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Last Updated: Wednesday, 23 February, 2005, 22:15 GMT
Extension in US right-to-die case
File photo of Terri Schiavo
Ms Schiavo's parents have said they will fight to keep her alive
A judge in the US state of Florida has extended a last-minute stay of a court decision which would have led to the death of a brain-damaged woman.

The judge said doctors must wait for a further court ruling, now due on Friday, before they can remove Terri Schiavo's feeding tube.

Ms Schiavo's parents have fought a long battle to keep Mrs Schiavo alive against the wishes of her husband.

The latest extension last until 1700 (2200 GMT) on Friday.

The US Supreme Court has said it will review the legislation in the only state that allows euthanasia, following demands from the US justice department.

An estimated 170 people have ended their lives under the law since it was introduced in 1997.

Divided opinion

The Florida judge originally ordered Terri Schiavo's feeding tube not to be removed on Tuesday, hours after an appeals court allowed an earlier stay order to expire.

The judge said this would enable Ms Schiavo's parents to launch a fresh appeal for her to be kept alive.

Some doctors say that Ms Schiavo has been in a persistent vegetative state since she collapsed in 1990, following a heart attack and severe brain damage.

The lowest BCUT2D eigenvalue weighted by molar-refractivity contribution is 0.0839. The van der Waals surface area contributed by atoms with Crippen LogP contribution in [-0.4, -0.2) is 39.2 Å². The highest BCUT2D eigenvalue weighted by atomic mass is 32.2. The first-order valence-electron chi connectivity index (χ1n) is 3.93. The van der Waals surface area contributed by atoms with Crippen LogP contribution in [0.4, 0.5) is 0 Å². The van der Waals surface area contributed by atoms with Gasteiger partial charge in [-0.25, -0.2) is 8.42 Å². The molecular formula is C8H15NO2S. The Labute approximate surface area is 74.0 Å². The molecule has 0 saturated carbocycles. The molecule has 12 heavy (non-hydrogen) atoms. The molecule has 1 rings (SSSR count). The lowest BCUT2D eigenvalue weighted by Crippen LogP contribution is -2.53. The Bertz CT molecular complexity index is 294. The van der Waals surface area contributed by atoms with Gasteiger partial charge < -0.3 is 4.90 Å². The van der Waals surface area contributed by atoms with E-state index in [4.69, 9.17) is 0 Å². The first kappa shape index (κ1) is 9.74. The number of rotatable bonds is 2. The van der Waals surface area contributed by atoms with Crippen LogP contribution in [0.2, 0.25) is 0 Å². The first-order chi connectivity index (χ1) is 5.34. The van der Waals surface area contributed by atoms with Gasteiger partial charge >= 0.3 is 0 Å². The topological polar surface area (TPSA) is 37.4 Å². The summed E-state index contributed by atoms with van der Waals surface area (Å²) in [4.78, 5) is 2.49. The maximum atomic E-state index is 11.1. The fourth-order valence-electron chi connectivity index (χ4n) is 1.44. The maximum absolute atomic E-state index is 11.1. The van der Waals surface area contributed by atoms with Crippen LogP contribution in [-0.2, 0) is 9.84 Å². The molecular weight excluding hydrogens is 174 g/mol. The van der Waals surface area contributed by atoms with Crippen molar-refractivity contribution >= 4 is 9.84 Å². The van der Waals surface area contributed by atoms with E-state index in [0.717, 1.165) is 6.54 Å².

Her husband, Michael Schiavo, has argued for her to be allowed to die, saying she would not wish to be left alive in her current condition.

But her parents have argued that her condition could improve and want her husband to be removed as her legal guardian.

The case has divided opinion in the US, drawing in politicians, euthanasia and right-to-life activists.

In January, the US Supreme Court refused to hear an appeal from Florida Governor Jeb Bush, who has demanded Ms Schiavo be kept alive.




SEE ALSO:
Court backs Florida right to die
25 Jan 05 |  Americas
State steps in over US coma woman
21 Oct 03 |  Americas
Fight over Florida woman's fate
01 Oct 03 |  Americas
Right to die: Who should decide?
22 Oct 03 |  Have Your Say


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